The Real Cost Of Copyright Extension In Korea: $170 Million

from the ouch dept

Earlier this year, we pointed out how ridiculous it was that the US was forcing South Korea to extend the length of copyright in the name of free trade agreements. After all, copyright is the opposite of free trade — it’s about monopoly protectionism, and that’s very costly. Now we actually have an idea of just how costly. William Patry writes about the history of copyright extension, highlighting how it’s really just a game of leapfrog, where Big Copyright holders use the differences in copyright law to continually extend it out further and further — completely going against the purpose of copyright law. However, the real key to Patry’s writeup is to point to a report from South Korea talking about just how much damage copyright extension is doing to local publishers. That’s quite a statement, since copyright extension supporters always talk about how it’s designed to help publishers. Not so. Publishers are complaining that the new rules will limit how many books they can publish, and the government is being forced to hand over approximately $170 million to keep the publishers happy. So, for all the talk of how copyright extension is necessary to protect the publishing industry, in South Korea, it seems to be costing taxpayers at least $170 million — while making sure that fewer books are published. How is that possibly aligned with the stated purpose of copyright to encourage more content creation?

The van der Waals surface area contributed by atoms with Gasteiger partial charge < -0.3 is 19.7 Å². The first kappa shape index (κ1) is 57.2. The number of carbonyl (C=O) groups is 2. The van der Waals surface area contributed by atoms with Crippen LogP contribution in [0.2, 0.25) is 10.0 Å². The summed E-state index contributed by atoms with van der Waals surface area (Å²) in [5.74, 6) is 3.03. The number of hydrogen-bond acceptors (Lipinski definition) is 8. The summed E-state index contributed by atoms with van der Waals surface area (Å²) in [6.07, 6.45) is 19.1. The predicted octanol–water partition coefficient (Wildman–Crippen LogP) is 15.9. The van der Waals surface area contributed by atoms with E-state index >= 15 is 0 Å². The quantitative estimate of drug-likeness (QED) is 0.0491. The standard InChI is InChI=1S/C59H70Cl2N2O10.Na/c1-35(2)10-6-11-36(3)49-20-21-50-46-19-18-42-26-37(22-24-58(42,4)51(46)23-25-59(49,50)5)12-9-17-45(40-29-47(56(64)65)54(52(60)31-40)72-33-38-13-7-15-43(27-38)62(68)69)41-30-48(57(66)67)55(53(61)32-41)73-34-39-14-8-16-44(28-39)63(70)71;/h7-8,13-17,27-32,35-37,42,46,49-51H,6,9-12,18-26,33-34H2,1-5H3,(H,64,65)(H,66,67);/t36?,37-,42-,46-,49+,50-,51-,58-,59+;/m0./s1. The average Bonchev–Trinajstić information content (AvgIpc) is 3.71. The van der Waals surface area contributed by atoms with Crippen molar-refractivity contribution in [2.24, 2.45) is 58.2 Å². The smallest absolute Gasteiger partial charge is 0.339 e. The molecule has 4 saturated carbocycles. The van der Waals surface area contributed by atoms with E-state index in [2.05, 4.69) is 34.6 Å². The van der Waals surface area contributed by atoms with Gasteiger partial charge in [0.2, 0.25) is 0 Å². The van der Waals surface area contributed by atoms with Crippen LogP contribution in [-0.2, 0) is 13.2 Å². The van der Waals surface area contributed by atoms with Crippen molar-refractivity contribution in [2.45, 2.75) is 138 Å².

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Comments on “The Real Cost Of Copyright Extension In Korea: $170 Million”

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yamanin says:


I live in South Korea, and most of the coverage of the FTA and the protests against it have focused on things like importation of American beef and rice (which would actually be a good thing for the majority of the population as it would lower food prices) or the screen quota that protects the Korean film industry (which no longer needs it now that they’ve started producing quality films instead of the low-budget crap that was churned out by the bucketful in the 70s and 80s.) I personally would find the idea of forcing Koreans to accept the US copyright “standard” that was put in place to ensure a work-free living for Sono Bono’s grandchildren (though not with Cher, since Chastity is a lesbian) far more disturbing than reducing the price of bulgogi at my local restaraunt. I’ll see if I can’t get a protest organized; not hard to do around here.

uri geller says:

copyright extension

Facts be known, western companies cannot do business in Korea – or they be driven out by how/where they are situation, put in impossible locations logistically. Copyright is just one small piece. Western internets refuse to allow access to Korean internet or email because of Korean internet behavior. Trademarked brands are really really important parts of Intellectual Property that allow that consumer products companies to achieve distinction and quality / variety differentiation taking many years to achieve. Copyright theft refers to stealing copyrighted things such as written and recorded information. Trademarks are a little vague but you know it when you see it – logos, names, distinct combination of shape and colors etc. Walk into any e Mart or Shinsegai and you see it – but being used by Korean company. The theft of Starbucks brand by Korean firms and then have it upheld in court and you understand where Korea is on the development curve. It dropped from 20th to 40th on the World Bank developed country ranking because of this kind of crap – along with the b.s. of chaebols CEO criminals behavior – thugs and petty criminals being convicted of serious crimes and then told it is ok you can go home now. Grow up Korea.

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